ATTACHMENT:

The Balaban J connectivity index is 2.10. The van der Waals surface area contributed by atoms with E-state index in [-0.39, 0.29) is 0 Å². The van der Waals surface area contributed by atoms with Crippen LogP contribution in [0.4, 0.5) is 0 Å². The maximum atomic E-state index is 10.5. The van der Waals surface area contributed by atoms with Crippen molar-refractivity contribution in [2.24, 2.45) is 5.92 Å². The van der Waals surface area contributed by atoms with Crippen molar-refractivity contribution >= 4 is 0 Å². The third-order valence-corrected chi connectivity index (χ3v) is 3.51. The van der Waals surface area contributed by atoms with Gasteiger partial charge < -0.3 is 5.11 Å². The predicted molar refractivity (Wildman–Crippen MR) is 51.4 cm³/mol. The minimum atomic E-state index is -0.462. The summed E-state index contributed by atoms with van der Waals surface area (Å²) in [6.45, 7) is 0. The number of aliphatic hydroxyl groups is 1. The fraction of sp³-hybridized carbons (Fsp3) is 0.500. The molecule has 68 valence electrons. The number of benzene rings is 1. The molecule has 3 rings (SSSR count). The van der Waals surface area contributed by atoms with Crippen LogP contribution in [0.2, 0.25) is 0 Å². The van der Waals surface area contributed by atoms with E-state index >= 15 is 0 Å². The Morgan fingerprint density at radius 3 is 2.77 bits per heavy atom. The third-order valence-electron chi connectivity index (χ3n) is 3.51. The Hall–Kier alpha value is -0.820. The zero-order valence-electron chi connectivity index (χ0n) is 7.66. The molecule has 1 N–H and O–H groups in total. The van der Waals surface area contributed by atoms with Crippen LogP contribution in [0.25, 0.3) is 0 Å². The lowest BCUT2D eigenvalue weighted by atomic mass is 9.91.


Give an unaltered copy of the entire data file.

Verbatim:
The Balaban J connectivity index is 2.10. The van der Waals surface area contributed by atoms with E-state index in [-0.39, 0.29) is 0 Å². The van der Waals surface area contributed by atoms with Crippen LogP contribution in [0.4, 0.5) is 0 Å². The maximum atomic E-state index is 10.5. The van der Waals surface area contributed by atoms with Crippen molar-refractivity contribution in [2.24, 2.45) is 5.92 Å². The van der Waals surface area contributed by atoms with Crippen molar-refractivity contribution >= 4 is 0 Å². The third-order valence-corrected chi connectivity index (χ3v) is 3.51. The van der Waals surface area contributed by atoms with Gasteiger partial charge < -0.3 is 5.11 Å². The predicted molar refractivity (Wildman–Crippen MR) is 51.4 cm³/mol. The minimum atomic E-state index is -0.462. The summed E-state index contributed by atoms with van der Waals surface area (Å²) in [6.45, 7) is 0. The number of aliphatic hydroxyl groups is 1. The fraction of sp³-hybridized carbons (Fsp3) is 0.500. The molecule has 68 valence electrons. The number of benzene rings is 1. The molecule has 3 rings (SSSR count). The van der Waals surface area contributed by atoms with Crippen LogP contribution in [0.2, 0.25) is 0 Å². The van der Waals surface area contributed by atoms with E-state index >= 15 is 0 Å². The Morgan fingerprint density at radius 3 is 2.77 bits per heavy atom. The third-order valence-electron chi connectivity index (χ3n) is 3.51. The Hall–Kier alpha value is -0.820. The zero-order valence-electron chi connectivity index (χ0n) is 7.66. The molecule has 1 N–H and O–H groups in total. The van der Waals surface area contributed by atoms with Crippen LogP contribution in [0.25, 0.3) is 0 Å². The lowest BCUT2D eigenvalue weighted by atomic mass is 9.91.